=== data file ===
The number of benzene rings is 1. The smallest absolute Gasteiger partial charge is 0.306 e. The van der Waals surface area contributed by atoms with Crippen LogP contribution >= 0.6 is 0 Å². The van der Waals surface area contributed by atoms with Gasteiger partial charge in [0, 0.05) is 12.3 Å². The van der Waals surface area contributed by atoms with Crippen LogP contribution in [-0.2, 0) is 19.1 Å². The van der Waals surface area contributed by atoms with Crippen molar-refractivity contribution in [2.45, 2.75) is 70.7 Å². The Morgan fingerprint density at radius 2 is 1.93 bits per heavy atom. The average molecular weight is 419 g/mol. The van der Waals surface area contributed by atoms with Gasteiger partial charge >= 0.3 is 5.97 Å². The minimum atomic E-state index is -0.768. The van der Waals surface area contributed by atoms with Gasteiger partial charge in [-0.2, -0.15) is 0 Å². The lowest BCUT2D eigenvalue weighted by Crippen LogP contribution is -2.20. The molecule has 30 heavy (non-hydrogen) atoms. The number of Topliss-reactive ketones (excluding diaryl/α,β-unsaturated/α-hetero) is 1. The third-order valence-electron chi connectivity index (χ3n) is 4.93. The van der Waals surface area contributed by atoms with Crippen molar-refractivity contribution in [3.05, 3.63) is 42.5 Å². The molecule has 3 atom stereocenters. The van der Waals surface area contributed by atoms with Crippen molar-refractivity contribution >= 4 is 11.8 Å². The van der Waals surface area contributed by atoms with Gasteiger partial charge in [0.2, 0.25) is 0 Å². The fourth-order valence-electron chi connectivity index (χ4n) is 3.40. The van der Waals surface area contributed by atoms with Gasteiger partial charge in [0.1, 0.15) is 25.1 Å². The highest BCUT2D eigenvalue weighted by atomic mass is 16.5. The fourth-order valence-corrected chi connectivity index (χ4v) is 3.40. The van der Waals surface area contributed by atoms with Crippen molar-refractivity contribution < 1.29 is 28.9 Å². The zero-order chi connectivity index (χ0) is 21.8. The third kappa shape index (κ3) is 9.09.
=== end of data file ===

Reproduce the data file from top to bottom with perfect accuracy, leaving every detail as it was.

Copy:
The number of benzene rings is 1. The smallest absolute Gasteiger partial charge is 0.306 e. The van der Waals surface area contributed by atoms with Crippen LogP contribution >= 0.6 is 0 Å². The van der Waals surface area contributed by atoms with Gasteiger partial charge in [0, 0.05) is 12.3 Å². The van der Waals surface area contributed by atoms with Crippen LogP contribution in [-0.2, 0) is 19.1 Å². The van der Waals surface area contributed by atoms with Crippen molar-refractivity contribution in [2.45, 2.75) is 70.7 Å². The Morgan fingerprint density at radius 2 is 1.93 bits per heavy atom. The average molecular weight is 419 g/mol. The van der Waals surface area contributed by atoms with Gasteiger partial charge >= 0.3 is 5.97 Å². The minimum atomic E-state index is -0.768. The van der Waals surface area contributed by atoms with Gasteiger partial charge in [-0.2, -0.15) is 0 Å². The lowest BCUT2D eigenvalue weighted by Crippen LogP contribution is -2.20. The molecule has 30 heavy (non-hydrogen) atoms. The number of Topliss-reactive ketones (excluding diaryl/α,β-unsaturated/α-hetero) is 1. The third-order valence-electron chi connectivity index (χ3n) is 4.93. The van der Waals surface area contributed by atoms with Crippen molar-refractivity contribution in [3.05, 3.63) is 42.5 Å². The molecule has 3 atom stereocenters. The van der Waals surface area contributed by atoms with Crippen molar-refractivity contribution >= 4 is 11.8 Å². The van der Waals surface area contributed by atoms with Gasteiger partial charge in [0.2, 0.25) is 0 Å². The fourth-order valence-electron chi connectivity index (χ4n) is 3.40. The van der Waals surface area contributed by atoms with Gasteiger partial charge in [0.1, 0.15) is 25.1 Å². The highest BCUT2D eigenvalue weighted by atomic mass is 16.5. The fourth-order valence-corrected chi connectivity index (χ4v) is 3.40. The van der Waals surface area contributed by atoms with Crippen molar-refractivity contribution < 1.29 is 28.9 Å². The zero-order chi connectivity index (χ0) is 21.8. The third kappa shape index (κ3) is 9.09.